Obsession
Male Same-Sex Relations in China, 1900–1950
(癖:中國男同性關係 (1900–1950))
Wenqing Kang
March 2009
204 pages
6" x 9"
HK$195 (Hong Kong, Macau, Mainland China, and Taiwan only)
US$28 (Other Countries)
Paperback 978-962-209-981-4
 
HK$395 (Hong Kong, Macau, Mainland China, and Taiwan only)
US$60 (Other Countries)
Hardback 978-962-209-980-7
 
Ebook

This is the most serious study to date on the topic of male same-sex relations in China during the early twentieth century, illuminating male same-sex relations in many sites: language, translated sexological writings, literary works, tabloid newspapers, and opera. Documenting how nationalism and colonial modernity reconfigured Chinese discourses on sex between men in the early twentieth century, Wenqing Kang has amassed a wealth of material previously overlooked by scholars, such as the entertainment news and opinion pieces related to same-sex relations published in the tabloid press. He sheds new light on several puzzles, such as the process whereby sex between men became increasingly stigmatized in China between the 1910s and 1940s, and shows that the rich vocabulary and concepts that existed for male-male relations in premodern China continued to be used by journalists and writers throughout the Republican era, creating the conditions for receiving Western sexology.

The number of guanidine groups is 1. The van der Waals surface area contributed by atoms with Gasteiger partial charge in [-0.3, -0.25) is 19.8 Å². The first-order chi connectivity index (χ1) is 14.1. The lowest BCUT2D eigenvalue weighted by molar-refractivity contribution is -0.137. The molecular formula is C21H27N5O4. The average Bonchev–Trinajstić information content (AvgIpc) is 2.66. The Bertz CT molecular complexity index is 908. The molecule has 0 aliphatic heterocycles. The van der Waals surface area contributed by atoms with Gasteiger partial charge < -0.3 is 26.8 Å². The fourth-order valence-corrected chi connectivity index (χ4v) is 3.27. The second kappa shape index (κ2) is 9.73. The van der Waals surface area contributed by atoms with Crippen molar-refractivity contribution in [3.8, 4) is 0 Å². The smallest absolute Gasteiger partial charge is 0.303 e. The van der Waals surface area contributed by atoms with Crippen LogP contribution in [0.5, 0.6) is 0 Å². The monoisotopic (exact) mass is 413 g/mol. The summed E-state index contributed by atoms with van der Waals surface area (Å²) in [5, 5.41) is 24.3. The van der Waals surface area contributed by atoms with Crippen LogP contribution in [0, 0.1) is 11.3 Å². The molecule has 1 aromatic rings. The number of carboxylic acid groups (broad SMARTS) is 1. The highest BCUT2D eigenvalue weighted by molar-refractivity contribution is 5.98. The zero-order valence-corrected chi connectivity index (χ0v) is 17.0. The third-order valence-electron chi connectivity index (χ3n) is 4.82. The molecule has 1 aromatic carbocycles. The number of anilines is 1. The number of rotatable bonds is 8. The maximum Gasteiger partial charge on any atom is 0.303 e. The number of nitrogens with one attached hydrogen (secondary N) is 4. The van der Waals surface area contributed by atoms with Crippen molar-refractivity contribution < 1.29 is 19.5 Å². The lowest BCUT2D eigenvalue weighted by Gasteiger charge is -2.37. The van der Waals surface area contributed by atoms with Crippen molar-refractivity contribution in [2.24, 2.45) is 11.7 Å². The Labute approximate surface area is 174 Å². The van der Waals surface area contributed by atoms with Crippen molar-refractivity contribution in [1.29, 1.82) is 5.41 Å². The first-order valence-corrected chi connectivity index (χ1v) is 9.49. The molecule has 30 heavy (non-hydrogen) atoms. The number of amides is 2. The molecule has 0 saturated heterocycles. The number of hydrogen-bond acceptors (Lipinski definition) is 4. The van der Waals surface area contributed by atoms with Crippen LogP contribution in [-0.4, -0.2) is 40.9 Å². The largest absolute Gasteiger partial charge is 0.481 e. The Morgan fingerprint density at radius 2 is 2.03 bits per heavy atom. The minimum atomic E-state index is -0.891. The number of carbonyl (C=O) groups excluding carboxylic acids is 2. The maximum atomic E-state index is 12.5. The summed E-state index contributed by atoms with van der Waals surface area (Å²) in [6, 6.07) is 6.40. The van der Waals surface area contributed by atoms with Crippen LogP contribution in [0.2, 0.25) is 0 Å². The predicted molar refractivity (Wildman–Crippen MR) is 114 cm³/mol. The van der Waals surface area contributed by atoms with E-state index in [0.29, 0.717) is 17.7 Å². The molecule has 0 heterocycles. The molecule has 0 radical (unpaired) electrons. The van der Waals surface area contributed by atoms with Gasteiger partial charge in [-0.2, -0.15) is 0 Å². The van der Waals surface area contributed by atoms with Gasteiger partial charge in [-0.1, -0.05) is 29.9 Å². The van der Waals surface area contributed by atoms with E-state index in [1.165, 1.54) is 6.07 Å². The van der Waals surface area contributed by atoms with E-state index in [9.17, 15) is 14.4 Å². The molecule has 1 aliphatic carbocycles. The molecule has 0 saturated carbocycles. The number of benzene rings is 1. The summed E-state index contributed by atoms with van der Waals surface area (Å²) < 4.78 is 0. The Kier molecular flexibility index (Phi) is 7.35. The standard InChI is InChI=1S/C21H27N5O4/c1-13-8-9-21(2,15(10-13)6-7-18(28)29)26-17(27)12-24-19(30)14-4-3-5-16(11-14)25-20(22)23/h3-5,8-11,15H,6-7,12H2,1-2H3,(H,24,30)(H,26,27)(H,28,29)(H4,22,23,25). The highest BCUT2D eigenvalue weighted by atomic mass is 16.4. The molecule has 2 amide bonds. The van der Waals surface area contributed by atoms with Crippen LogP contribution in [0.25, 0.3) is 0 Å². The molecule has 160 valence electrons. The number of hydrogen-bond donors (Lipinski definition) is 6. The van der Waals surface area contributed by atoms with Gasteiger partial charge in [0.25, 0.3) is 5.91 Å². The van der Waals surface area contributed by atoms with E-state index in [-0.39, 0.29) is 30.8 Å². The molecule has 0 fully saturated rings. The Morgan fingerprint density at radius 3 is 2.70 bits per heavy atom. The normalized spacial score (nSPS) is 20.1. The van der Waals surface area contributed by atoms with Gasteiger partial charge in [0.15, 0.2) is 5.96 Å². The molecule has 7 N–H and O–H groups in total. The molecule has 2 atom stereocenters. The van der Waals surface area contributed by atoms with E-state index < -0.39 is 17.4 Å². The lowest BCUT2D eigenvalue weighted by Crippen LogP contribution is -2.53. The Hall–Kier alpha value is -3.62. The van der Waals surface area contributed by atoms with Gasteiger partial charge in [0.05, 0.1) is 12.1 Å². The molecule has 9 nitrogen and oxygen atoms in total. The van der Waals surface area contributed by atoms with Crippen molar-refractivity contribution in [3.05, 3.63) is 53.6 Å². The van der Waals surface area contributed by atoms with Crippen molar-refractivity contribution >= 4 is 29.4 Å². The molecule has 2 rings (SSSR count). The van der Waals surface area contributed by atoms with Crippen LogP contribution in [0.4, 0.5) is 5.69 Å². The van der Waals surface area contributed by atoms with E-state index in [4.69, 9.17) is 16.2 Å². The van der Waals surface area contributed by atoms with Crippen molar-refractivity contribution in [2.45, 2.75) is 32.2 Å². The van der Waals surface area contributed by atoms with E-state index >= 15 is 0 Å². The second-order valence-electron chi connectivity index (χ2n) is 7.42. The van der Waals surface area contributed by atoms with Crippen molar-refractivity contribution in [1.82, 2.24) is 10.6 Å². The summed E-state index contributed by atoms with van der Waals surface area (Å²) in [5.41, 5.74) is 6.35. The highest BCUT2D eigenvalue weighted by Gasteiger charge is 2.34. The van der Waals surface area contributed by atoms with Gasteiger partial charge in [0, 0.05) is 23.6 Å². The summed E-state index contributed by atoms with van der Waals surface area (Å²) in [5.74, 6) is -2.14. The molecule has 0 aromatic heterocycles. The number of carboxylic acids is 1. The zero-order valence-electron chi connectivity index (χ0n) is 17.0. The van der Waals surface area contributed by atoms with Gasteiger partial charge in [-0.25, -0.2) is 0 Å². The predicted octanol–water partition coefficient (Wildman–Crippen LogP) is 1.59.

Wenqing Kang is assistant professor of History at Cleveland State University.

 

“Can sex between men threaten the emergence of a virile modern nation? In the early twentieth century, that is what the urban Chinese reading public was told. Drawing upon tabloid gossip, popular and highbrow fiction, Beijing opera, and sexological writings, Wenqing Kang explores the varied domains where this discussion erupted. He provides a deft and observant guide to a semicolonial world and its debates about what it meant for men to desire men. Obsession is a model of how to think about sex in a historically nuanced fashion.” —Gail Hershatter, University of California, Santa Cruz

“Wenqing Kang examines the Chinese tabloid press of the 1920s and ’30s to analyze the relation between conceptions of homosexuality and concerns regarding national vigor. We are treated to first-hand accounts of visits to brothels and opium dens, testimony from male prostitutes, and the chronicle of an affair between an actor specializing in female roles and a former Minister of Justice. A great read for anyone interested in the history of sexuality in modern China.” —Sophie Volpp, University of California, Berkeley